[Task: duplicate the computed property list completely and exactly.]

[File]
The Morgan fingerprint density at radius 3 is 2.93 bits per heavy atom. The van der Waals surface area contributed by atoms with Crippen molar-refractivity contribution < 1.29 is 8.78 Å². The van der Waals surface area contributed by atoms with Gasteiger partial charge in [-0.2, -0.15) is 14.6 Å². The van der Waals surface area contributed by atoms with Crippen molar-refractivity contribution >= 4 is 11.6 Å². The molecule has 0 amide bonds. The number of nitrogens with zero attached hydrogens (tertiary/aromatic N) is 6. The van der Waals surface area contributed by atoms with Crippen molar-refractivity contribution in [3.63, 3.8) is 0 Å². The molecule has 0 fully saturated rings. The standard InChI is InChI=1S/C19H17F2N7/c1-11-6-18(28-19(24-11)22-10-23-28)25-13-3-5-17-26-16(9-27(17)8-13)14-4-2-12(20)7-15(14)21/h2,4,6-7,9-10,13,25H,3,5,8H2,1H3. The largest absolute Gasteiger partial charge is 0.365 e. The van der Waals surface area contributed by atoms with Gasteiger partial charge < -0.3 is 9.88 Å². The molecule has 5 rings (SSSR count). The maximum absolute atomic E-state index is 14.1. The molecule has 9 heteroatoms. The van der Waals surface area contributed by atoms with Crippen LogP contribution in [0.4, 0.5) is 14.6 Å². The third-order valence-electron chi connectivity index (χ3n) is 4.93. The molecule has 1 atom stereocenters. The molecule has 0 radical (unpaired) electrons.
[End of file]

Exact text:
The Morgan fingerprint density at radius 3 is 2.93 bits per heavy atom. The van der Waals surface area contributed by atoms with Crippen molar-refractivity contribution < 1.29 is 8.78 Å². The van der Waals surface area contributed by atoms with Gasteiger partial charge in [-0.2, -0.15) is 14.6 Å². The van der Waals surface area contributed by atoms with Crippen molar-refractivity contribution >= 4 is 11.6 Å². The molecule has 0 amide bonds. The number of nitrogens with zero attached hydrogens (tertiary/aromatic N) is 6. The van der Waals surface area contributed by atoms with Crippen molar-refractivity contribution in [3.63, 3.8) is 0 Å². The molecule has 0 fully saturated rings. The standard InChI is InChI=1S/C19H17F2N7/c1-11-6-18(28-19(24-11)22-10-23-28)25-13-3-5-17-26-16(9-27(17)8-13)14-4-2-12(20)7-15(14)21/h2,4,6-7,9-10,13,25H,3,5,8H2,1H3. The largest absolute Gasteiger partial charge is 0.365 e. The van der Waals surface area contributed by atoms with Gasteiger partial charge < -0.3 is 9.88 Å². The molecule has 5 rings (SSSR count). The maximum absolute atomic E-state index is 14.1. The molecule has 9 heteroatoms. The van der Waals surface area contributed by atoms with Crippen LogP contribution in [0.4, 0.5) is 14.6 Å². The third-order valence-electron chi connectivity index (χ3n) is 4.93. The molecule has 1 atom stereocenters. The molecule has 0 radical (unpaired) electrons.